Just like anything else, they are a GM tool.

A GM isn't going to accidentally hit you with an effect that can permanently (Until cured) hamper you. They do it because they feel the monster at hand should be using an ability that poses the risk of lasting consequence in that moment.

If a GM dislikes these kinds of effects and they exist, they are always going to find something better for the Lich to do than use Paralyzing Toch (Not hard to do). Or the enemy caster will pick a spell other than Disintegrate. Etc. Or the GM will modify them to have a less debilitating effect. (The latter may not be possible in PFS but the former sure as heck is)

If the GM does like these effects but now they don't exist, they will likely either add them in somehow or they will put in the legwork to try to emulate that same level of threat in another way. (Again, the former may not be PFS-able but the latter is. I assume. Never actually done PFS)

This is why I can't advocate for removing such effects personally. It's a use it if you want it, don't if you don't. And for things like that I feel it's best to leave it in because it's easier to have it and not use it, than to want it and not have it. No skin off the nose if you keep it, extra work if you don't.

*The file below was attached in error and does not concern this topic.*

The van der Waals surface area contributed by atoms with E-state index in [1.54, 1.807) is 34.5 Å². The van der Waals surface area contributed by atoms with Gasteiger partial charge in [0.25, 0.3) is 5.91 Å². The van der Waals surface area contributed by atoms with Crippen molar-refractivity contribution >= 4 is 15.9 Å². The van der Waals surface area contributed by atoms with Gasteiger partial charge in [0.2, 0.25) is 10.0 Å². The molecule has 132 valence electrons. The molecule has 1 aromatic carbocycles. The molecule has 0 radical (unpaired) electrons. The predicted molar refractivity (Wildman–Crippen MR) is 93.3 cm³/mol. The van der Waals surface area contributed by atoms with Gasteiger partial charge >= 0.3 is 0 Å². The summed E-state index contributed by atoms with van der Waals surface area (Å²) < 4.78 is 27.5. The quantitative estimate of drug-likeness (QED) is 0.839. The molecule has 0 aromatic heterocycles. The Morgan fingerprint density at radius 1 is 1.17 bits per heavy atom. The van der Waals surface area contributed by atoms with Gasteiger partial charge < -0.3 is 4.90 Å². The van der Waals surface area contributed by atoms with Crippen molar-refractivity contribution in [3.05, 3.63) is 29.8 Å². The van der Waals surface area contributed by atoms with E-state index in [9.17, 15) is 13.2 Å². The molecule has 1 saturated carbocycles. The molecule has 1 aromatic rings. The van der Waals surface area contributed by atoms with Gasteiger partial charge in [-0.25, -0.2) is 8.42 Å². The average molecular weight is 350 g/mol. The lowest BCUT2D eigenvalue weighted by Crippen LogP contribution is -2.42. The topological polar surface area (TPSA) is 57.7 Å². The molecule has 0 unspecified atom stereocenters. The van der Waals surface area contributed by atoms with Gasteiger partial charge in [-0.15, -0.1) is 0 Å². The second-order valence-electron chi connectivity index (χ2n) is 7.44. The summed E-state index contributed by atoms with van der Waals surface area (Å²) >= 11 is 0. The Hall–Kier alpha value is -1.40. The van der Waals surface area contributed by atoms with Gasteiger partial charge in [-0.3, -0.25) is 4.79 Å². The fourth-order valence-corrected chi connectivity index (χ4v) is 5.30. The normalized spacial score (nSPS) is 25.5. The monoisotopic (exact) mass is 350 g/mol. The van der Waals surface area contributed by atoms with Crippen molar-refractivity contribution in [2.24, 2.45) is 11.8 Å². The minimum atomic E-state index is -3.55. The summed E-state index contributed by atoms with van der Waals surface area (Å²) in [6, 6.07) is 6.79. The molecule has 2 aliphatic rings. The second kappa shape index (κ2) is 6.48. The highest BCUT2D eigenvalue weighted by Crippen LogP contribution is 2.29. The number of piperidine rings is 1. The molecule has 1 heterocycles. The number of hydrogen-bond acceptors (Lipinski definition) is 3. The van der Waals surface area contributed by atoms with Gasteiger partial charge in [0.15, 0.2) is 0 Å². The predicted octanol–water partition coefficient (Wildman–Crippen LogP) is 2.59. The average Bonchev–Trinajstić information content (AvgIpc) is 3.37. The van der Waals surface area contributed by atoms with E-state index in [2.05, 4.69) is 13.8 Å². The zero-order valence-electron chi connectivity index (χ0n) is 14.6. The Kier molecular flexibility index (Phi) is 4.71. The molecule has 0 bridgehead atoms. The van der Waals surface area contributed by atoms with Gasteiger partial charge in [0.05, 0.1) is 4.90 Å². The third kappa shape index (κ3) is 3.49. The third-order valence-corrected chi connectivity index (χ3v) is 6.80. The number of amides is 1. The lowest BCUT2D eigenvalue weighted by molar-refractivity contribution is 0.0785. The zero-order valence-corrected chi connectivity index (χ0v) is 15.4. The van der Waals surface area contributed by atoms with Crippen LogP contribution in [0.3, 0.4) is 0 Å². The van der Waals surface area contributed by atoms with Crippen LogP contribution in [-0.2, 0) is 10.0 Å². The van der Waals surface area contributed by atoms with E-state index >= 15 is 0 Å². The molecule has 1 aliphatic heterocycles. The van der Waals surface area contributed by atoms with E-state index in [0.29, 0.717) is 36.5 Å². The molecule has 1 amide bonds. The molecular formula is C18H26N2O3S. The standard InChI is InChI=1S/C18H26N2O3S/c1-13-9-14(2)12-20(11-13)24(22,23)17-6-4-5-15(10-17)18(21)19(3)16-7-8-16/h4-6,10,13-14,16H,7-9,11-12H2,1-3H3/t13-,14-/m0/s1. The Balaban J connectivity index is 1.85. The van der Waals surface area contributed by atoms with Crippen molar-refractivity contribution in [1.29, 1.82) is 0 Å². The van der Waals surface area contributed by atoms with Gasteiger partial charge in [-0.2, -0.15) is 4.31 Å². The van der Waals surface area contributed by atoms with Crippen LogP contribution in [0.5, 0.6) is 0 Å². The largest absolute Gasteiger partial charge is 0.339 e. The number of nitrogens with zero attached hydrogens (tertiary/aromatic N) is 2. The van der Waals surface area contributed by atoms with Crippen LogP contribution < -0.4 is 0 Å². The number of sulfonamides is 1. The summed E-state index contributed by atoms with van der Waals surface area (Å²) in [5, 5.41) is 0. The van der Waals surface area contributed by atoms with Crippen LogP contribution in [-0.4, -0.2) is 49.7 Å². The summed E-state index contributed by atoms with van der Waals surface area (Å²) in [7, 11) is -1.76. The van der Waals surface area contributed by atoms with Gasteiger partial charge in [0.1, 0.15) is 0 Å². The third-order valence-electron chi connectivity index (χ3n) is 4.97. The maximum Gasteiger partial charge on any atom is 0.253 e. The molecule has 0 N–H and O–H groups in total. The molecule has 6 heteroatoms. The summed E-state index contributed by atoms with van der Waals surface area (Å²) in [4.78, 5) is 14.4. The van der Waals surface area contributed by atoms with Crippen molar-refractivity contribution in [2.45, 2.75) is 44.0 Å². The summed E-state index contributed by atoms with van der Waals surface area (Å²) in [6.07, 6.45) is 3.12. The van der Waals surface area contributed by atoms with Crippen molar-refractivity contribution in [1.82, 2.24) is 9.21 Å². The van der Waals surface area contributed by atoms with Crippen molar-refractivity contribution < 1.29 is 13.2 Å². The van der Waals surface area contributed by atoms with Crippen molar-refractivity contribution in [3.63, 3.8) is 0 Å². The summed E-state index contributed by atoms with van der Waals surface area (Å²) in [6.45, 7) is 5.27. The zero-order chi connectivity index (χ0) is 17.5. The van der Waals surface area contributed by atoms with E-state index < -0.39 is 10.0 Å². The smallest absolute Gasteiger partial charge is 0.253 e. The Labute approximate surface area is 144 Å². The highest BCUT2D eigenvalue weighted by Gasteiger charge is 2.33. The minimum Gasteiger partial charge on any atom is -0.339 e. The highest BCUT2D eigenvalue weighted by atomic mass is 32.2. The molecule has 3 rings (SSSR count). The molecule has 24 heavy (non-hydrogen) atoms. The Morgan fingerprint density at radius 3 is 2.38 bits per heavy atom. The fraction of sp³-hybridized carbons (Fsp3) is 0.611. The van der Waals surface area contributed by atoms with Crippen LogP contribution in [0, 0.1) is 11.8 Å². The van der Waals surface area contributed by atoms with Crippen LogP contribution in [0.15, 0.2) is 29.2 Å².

Now if we are making the argument "What about players who don't want these effects used on them?", that's an entirely different can that frankly has little to do with one-crit-fail-doom effects.

If you hate these kind of effects and it ruins your enjoyment and the GM insists on using them anyway, then that GM is probably out for your hide and frankly removing these effects would be scant consolation because a determined GM can EASILY find other ways to f*** you over if that is their intent.

TL;DR I'm for these effects staying because if they are removed it is extra work for those who want them to exist and if they stay it should never come into play for those who hate them existing UNLESS you are playing with a GM who is probably going to screw you over regardless.